Dec 18, 2012, 9:07 AM
The Director of Public Prosecutions (DPP) yesterday challenged the evidence-in-chief of the former Secretary General and Minister of Presidential Affairs, Momodou Sabally, that Alassan Ndoye donated vehicles to President Yahya Jammeh.
The proceeding continued before Justice Amadi of the Special Criminal Court in Banjul.
Responding to questions from the DPP, Sabally told the court that when he became Secretary General, he called PW1 (Sheikh Omar Bah) and gave him personal advice on the sensitivity of his position given the trust bestowed on him by the President.
He was asked by the DPP whether he had any cause to talk to PW2 before the transactions, and he responded in the negative.
“You have made it known to this court that PW10 donated his cars. Did you find out from him about the reason for donating such expensive cars to the President?” DPP challenged.
“After he (Ndoye) presented the cars as donation in the same setting, he also said he wanted to do business with the government in the field of urban development,” Sabally replied.
“Did you take the cars from him as a donation in consideration of his bid to do business with the government in urban development?” asked the DPP.
“I took the cars to the President as donation with no conditions attached,” he said.
“Is there any document evidencing that Ndoye donated the cars?”
“Did you ask for any document evidencing the good intention of Ndoye to the government?”
“Did you write any commendation to Ndoye for the donation of the vehicles?”
“No. I thanked him verbally.”
“Did you really thank him, and is it contained in your statement at the NIA?”
“I do not remember whether I did that or not.”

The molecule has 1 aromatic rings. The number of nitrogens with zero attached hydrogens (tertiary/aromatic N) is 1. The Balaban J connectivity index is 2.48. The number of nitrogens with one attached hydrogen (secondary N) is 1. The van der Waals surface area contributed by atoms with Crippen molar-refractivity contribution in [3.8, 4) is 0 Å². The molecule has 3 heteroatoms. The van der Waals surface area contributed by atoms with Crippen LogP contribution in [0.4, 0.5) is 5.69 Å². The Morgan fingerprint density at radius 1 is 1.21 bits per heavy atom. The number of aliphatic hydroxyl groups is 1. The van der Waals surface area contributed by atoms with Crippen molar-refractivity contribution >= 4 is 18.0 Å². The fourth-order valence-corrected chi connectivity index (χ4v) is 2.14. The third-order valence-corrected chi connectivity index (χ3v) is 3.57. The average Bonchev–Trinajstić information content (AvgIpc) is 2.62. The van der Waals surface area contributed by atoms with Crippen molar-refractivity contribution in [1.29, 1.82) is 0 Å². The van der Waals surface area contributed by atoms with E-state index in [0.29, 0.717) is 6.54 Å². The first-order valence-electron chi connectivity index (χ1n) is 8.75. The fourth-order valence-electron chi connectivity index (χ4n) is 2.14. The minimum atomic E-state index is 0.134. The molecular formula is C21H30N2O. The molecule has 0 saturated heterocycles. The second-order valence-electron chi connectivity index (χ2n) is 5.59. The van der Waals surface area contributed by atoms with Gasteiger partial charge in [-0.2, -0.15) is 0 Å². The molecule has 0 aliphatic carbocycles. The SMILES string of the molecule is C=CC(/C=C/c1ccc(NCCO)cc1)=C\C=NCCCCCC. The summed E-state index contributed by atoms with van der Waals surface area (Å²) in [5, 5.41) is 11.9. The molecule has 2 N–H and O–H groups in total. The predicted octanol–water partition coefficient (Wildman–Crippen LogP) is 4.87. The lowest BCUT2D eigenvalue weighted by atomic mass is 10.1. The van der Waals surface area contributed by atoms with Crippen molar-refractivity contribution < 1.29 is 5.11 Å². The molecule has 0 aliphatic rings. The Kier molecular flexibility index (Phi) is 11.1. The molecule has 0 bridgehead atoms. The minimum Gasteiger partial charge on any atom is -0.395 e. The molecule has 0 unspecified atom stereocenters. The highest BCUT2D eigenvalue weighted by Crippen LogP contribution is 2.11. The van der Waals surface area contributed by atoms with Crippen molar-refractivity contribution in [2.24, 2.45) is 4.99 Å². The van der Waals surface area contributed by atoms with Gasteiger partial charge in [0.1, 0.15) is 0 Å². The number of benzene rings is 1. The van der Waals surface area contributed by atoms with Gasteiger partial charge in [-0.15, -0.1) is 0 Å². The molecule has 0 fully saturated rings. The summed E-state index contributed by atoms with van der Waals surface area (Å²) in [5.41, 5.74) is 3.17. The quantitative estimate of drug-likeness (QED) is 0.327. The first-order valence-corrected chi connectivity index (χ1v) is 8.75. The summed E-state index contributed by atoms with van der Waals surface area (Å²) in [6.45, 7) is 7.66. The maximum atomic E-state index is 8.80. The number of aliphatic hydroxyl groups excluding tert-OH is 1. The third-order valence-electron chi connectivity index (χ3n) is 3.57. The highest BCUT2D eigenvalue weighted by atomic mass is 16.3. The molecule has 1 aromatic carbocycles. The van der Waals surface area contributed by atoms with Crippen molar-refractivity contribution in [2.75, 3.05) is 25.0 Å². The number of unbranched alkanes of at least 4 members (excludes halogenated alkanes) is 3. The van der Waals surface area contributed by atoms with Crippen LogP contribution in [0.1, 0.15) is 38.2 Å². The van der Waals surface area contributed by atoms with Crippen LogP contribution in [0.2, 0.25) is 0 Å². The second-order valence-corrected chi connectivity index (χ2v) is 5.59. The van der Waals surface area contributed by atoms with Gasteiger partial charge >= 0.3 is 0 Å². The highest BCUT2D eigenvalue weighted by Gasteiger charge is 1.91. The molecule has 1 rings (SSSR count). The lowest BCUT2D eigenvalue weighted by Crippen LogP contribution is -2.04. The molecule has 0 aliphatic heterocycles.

“There was a suggestion that you wanted to keep the vehicles as collateral for doing business with Ndoye. Did you have this in mind when you were taking the vehicle, particularly when he manifested his intension of doing business with government?”
“Will it not be safer to ask him why he wanted to donate the vehicles if your story is true?”
Sabally said that he was satisfied that twice in the presence of third parties, Ndoye clearly said he was donating vehicles as gifts to the President.
He said Ndoye mentioned this in the presence of PW1 and PW2, and when he was with General Saul Badjie and Lieutenant Colonel Tamba at State House.
He added that at the beginning, PW1 called and told him that Ndoye had two cars he wanted to donate to the President.
“Can you tell the court any reason why PW1 and PW2 should tell lies against you about the issue of donation, when they swore by the holy Quran?”
“When they came to testify at the NIA I was under custody at the NIA at the time. They said the cars were for sale because of the financial benefit they would gain from Ndoye. Because at that time no charge was preferred against me yet and, if they could convince the investigators that the cars were for sale, they (PW1 and PW2) would have been compensated by Ndoye,” Sabally told the court.
“Both PW1 and PW2 were here to give evidence. Did you put this to them?” DPP asked.
However, senior counsel Gaye objected to this question, arguing that the accused was not the lawyer conducting the case.
The objection was overruled by the presiding judge.
“No, because as an accused in litigation I thought my role was to be present and stand in the dock whilst my able lawyer does the job,” he said.
“Did you realise that in the exhibit, PW1 drew your attention to the sale of the vehicle?” DPP continued.
“I stand by that statement and the entire statement as contained in the exhibit,” he said.
“So it was brought to your attention whilst you were at your office as SG that the cars were for sale?”
“Yes, and I was shocked and I refuted it in my statement.”
“What did you do when it was brought to your attention, and why did you not go back to the President and tell him that the owner of the vehicles is asking for money?”
“Out of respect for the President, and as a matter of principle, I told PW1 that I will never go back to the President and ask him to pay for items that were given to him as a donation,” Sabally responded.
The case continues today.